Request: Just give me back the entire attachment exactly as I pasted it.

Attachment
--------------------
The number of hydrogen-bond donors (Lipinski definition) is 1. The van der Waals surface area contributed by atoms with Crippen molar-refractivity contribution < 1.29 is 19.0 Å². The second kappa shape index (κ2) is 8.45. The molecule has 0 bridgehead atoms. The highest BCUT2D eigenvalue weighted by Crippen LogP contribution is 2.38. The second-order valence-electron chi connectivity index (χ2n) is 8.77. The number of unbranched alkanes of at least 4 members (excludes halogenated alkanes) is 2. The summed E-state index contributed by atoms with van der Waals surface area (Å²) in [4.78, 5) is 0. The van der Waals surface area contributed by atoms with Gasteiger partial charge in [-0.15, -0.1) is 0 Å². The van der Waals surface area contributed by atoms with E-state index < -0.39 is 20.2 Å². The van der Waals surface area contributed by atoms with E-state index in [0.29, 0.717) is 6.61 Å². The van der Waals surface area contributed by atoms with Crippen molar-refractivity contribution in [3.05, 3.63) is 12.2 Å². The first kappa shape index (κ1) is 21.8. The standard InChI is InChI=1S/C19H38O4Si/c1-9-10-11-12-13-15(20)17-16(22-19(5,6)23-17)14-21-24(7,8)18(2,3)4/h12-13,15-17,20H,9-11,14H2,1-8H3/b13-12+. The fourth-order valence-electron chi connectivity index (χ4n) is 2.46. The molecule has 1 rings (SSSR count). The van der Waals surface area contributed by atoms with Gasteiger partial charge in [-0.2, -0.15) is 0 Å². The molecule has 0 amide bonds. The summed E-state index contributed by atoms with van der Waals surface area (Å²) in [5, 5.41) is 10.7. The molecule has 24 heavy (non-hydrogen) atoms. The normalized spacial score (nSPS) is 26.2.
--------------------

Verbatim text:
The number of hydrogen-bond donors (Lipinski definition) is 1. The van der Waals surface area contributed by atoms with Crippen molar-refractivity contribution < 1.29 is 19.0 Å². The second kappa shape index (κ2) is 8.45. The molecule has 0 bridgehead atoms. The highest BCUT2D eigenvalue weighted by Crippen LogP contribution is 2.38. The second-order valence-electron chi connectivity index (χ2n) is 8.77. The number of unbranched alkanes of at least 4 members (excludes halogenated alkanes) is 2. The summed E-state index contributed by atoms with van der Waals surface area (Å²) in [4.78, 5) is 0. The van der Waals surface area contributed by atoms with Gasteiger partial charge in [-0.15, -0.1) is 0 Å². The van der Waals surface area contributed by atoms with E-state index < -0.39 is 20.2 Å². The van der Waals surface area contributed by atoms with E-state index in [0.29, 0.717) is 6.61 Å². The van der Waals surface area contributed by atoms with Crippen molar-refractivity contribution in [3.05, 3.63) is 12.2 Å². The first kappa shape index (κ1) is 21.8. The standard InChI is InChI=1S/C19H38O4Si/c1-9-10-11-12-13-15(20)17-16(22-19(5,6)23-17)14-21-24(7,8)18(2,3)4/h12-13,15-17,20H,9-11,14H2,1-8H3/b13-12+. The fourth-order valence-electron chi connectivity index (χ4n) is 2.46. The molecule has 1 rings (SSSR count). The van der Waals surface area contributed by atoms with Gasteiger partial charge in [-0.2, -0.15) is 0 Å². The molecule has 0 amide bonds. The summed E-state index contributed by atoms with van der Waals surface area (Å²) in [5, 5.41) is 10.7. The molecule has 24 heavy (non-hydrogen) atoms. The normalized spacial score (nSPS) is 26.2.